Biblical Commentary

Micah 3:5-12



The first verse of this book tells us that the word of Yahweh came to Micah “in the days of Jotham, Ahaz, and Hezekiah, kings of Judah.” This was in the eighth century B.C. when Assyria was the reigning superpower.

Assyria was located in Mesopotamia, far to the east and north of Israel (the Northern Kingdom) and Judah (the Southern Kingdom), but Assyria’s power was such that it dominated Syria (directly to the north of Israel) as well as Israel.

Jotham inherited the throne of Judah from his father, Uzziah, about 750 B.C. and reigned for about 20 years. Uzziah had enjoyed a long and peaceful reign, but during Jotham’s reign Assyria, under Tiglath-pileser III, became quite powerful and intrusive. Israel (the Northern Kingdom) allied itself with Aram against Assyria, a move that would ultimately spell the downfall of Israel. While 2 Kings notes that Jotham “did that which was right in the eyes of Yahweh” (2 Kings 15:34), it also notes that he failed to remove the high places, which were centers of idol worship.

Ahaz succeeded his father, Jotham, about 730 B.C. and reigned over Judah for 16 years (2 Kings 16:2). He is portrayed as one of Judah’s worst kings (2 Kings 16:3-4). Ignoring the advice of Isaiah the prophet, who counseled Ahaz to remain neutral, Ahaz sent messengers to Tiglath-pileser of Assyria, saying “I am your servant and your son. Come up, and save me out of the hand of the king of Syria, and out of the hand of the king of Israel, who rise up against me” (2 Kings 16:7). As a result, he became a vassal of Assyria. During the reign of Ahaz, Tiglath-pileser attacked the Northern Kingdom (Israel), killed many of its inhabitants, and deported most of the rest to Assyria, thus ending the existence of the ten tribes of the Northern Kingdom once and for all time.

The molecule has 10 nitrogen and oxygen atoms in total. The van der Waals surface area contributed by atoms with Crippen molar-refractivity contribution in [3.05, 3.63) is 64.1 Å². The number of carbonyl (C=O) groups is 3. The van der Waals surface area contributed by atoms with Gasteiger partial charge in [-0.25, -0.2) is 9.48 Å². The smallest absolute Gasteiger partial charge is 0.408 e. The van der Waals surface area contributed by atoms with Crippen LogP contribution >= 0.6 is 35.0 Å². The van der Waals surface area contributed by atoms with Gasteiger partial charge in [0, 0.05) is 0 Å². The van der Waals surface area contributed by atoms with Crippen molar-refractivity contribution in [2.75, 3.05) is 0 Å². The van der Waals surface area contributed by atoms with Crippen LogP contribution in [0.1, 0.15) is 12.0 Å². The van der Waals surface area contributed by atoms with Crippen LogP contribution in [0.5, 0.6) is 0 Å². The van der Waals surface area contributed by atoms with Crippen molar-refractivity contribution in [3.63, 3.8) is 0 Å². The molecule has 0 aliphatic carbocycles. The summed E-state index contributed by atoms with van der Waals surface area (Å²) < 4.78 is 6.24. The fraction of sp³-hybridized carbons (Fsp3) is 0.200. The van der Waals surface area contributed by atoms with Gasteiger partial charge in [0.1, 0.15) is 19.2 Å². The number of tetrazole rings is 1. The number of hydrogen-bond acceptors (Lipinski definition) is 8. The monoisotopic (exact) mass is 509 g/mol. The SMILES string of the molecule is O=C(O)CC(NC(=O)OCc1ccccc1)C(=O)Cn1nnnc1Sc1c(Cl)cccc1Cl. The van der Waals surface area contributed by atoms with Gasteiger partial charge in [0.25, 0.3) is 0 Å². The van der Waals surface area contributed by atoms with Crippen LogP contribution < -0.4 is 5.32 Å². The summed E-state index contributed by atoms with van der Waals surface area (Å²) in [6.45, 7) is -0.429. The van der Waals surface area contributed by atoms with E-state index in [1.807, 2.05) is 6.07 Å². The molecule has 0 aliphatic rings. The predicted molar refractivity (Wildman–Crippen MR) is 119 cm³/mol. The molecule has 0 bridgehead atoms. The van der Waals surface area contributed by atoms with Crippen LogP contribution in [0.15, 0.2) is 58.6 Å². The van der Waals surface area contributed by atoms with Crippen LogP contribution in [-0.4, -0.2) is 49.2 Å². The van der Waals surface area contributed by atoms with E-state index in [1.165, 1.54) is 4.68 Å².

The prophet Micah carried on his work in this turbulent period. In the first chapter of the book of Micah, he foretold the coming of Yahweh against Israel (vv. 3-7) and Judah (vv. 8-16). In the second chapter, he denounced the social evils prevalent in Israel/Judah. In the third chapter, he speaks of rulers “who hate the good, and love the evil; who tear off their skin, and their flesh from off their bones” (3:2) and “prophets who lead my people astray” (3:5)—and foretells their punishment.

Nevertheless, in the midst of all these troubles, Micah also foretells days to come when faithfulness and peace would be restored in Judah (4:1-5; see also Isaiah 2:2-4). He promised restoration after exile (4:6-13).


5Thus says Yahweh concerning the prophets who lead my people astray;

“for those who feed their teeth,
they proclaim, ‘Peace!’
(Hebrew: shalom)
and whoever doesn’t provide for their mouths,
they prepare war against him:

6Therefore night is over you, with no vision,
and it is dark to you, that you may not divine;
and the sun will go down on the prophets,
and the day will be black over them.

7The seers (Hebrew: hozeh—one who sees) shall be disappointed,
and the diviners (Hebrew: qasam) confounded.
Yes, they shall all cover their lips;
for there is no answer from God.”

“Thus says Yahweh” (v. 5a). Micah begins his indictment of the prophets by citing his authority. He does not speak his own words, but instead speaks the words that Yahweh has spoken to him. This is the role of a prophet—to serve as an intermediary between God and humankind—to speak the words that God has given rather that sharing personal wisdom.